PATHOGENESIS. The virus usually enters orally, with infection occurring primarily in the lymphoid tissues of the oropharynx (tonsillar area) and intestine. Within twenty-four hours of infection, virus is present in the blood, which distributes it throughout the body. Within two days of infection, nearly every body tissue contains significant amounts of virus. As circulating antibodies appear, the amount of virus present gradually decreases. Small quantities of virus may persist for up to one year in certain tissues, but the strong immune response of the host usually neutralizes the virus as it is shed, so that most persistently infected kittens are not infectious.
The most severely damaged tissues in the infected
newborn cat are those undergoing rapid cell division -the thymus (lymph organ in the
chest) and the cerebellum (rear of the brain). Cells of the small intestine, which have a
slow turnover rate in neonates (newborns), are not damaged, although the virus is present
within them. In older kittens, the development of the disease also depends on the
reproductive activity of the various tissues within the body. Lymphoid tissues, bone
marrow, and the surface cells of the intestine are the most severely affected.
CLINICAL SIGNS. The severity of the clinical signs exhibited can vary tremendously from case to case. Many cats undergo a subclinical infection and do not show signs at all; the only method of diagnosis would be viral isolation or serology (detection of antibody in the blood). Others may experience a very mild clinical infection, in which a mildly elevated temperature, slight inappetence, and a borderline drop in the white blood cell count are observed. in the "typical" case of panleukopenia, clinical signs develop suddenly. The animal may have a rectal temperature of 104oF or greater and may be severely depressed and not eating. Vomiting usually occurs, and severe diarrhea may develop in twenty-four to forty-eight hours. If vomiting and diarrhea continue, severe dehydration and electrolyte imbalances occur.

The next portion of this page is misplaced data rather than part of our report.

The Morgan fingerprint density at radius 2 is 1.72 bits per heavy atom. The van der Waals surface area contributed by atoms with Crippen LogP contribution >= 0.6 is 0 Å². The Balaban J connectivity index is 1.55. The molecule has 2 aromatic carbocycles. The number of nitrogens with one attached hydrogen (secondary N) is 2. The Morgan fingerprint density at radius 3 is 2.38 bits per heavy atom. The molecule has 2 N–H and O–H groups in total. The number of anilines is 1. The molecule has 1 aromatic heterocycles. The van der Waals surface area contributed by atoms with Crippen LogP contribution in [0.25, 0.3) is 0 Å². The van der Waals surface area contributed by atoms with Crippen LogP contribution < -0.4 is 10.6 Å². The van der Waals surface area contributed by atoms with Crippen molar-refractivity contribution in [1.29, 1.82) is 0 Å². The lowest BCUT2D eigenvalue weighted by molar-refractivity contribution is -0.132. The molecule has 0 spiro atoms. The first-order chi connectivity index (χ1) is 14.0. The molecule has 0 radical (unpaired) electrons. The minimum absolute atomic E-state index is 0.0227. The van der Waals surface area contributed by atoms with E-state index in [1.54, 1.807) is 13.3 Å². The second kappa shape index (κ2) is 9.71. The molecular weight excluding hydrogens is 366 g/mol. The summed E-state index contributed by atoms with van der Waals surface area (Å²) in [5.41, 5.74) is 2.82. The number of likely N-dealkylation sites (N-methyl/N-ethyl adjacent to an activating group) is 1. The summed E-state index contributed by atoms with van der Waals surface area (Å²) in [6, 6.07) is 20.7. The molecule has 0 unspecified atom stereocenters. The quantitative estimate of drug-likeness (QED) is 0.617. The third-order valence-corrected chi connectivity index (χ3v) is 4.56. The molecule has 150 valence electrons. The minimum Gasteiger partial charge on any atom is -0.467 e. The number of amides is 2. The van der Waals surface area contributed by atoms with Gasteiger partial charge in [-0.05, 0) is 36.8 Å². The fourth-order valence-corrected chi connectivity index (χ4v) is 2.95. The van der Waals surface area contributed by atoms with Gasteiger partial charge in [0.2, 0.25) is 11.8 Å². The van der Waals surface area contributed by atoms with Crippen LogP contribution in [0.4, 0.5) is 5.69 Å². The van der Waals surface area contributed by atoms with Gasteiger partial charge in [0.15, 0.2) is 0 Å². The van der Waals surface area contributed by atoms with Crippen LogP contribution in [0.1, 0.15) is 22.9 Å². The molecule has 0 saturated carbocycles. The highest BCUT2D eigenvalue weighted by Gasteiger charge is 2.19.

Affected cats often assume a typical "hunched" posture with the head between the forepaws. Sometimes the head will hang over a water bowl or food dish. They often act as though they would like to drink and may even take a lap or two of milk or water, but they are unable or reluctant to swallow. The hair coat becomes rough and dull and there is a loss of elasticity of the skin due to the dehydration. The third eyelid (the haw in the corner of the eye toward the nose) often appears. The abdomen is painful, and touching it will elicit a pain response. The lymph nodes in the abdomen are enlarged, and the digestive tract contains excessive amounts of gas and liquid. Cats that are not going to survive develop a subnormal temperature, with coma and death following in a few hours.
The mortality rate in an outbreak of panleukopenia may vary from 25 to 75 percent. Acute deaths may occur, with kittens showing no warning signs, often causing the owner to suspect poisoning. More commonly, deaths occur within the first five days of illness in uncomplicated cases, or later in cases subsequently complicated by other problems. if a cat survives the first five days of illness, and secondary complications such as bacterial infections or dehydration do not develop, then recovery should follow fairly rapidly. it usually requires several weeks, however, for the animal to regain its lost weight and condition.
Signs in kittens infected in utero or just after birth go unnoticed before sudden death, or until the development of ataxia at about two weeks of age when the kittens begin ambulating. The incoordination is exemplified by rolling or tumbling as the cat attempts to walk, by an involuntary twitching of the head, or by swaying of the body. If they are coordinated enough to obtain food, the kittens will survive; however, the ataxia will persist throughout life with little, if any, improvement or compensation as they grow older.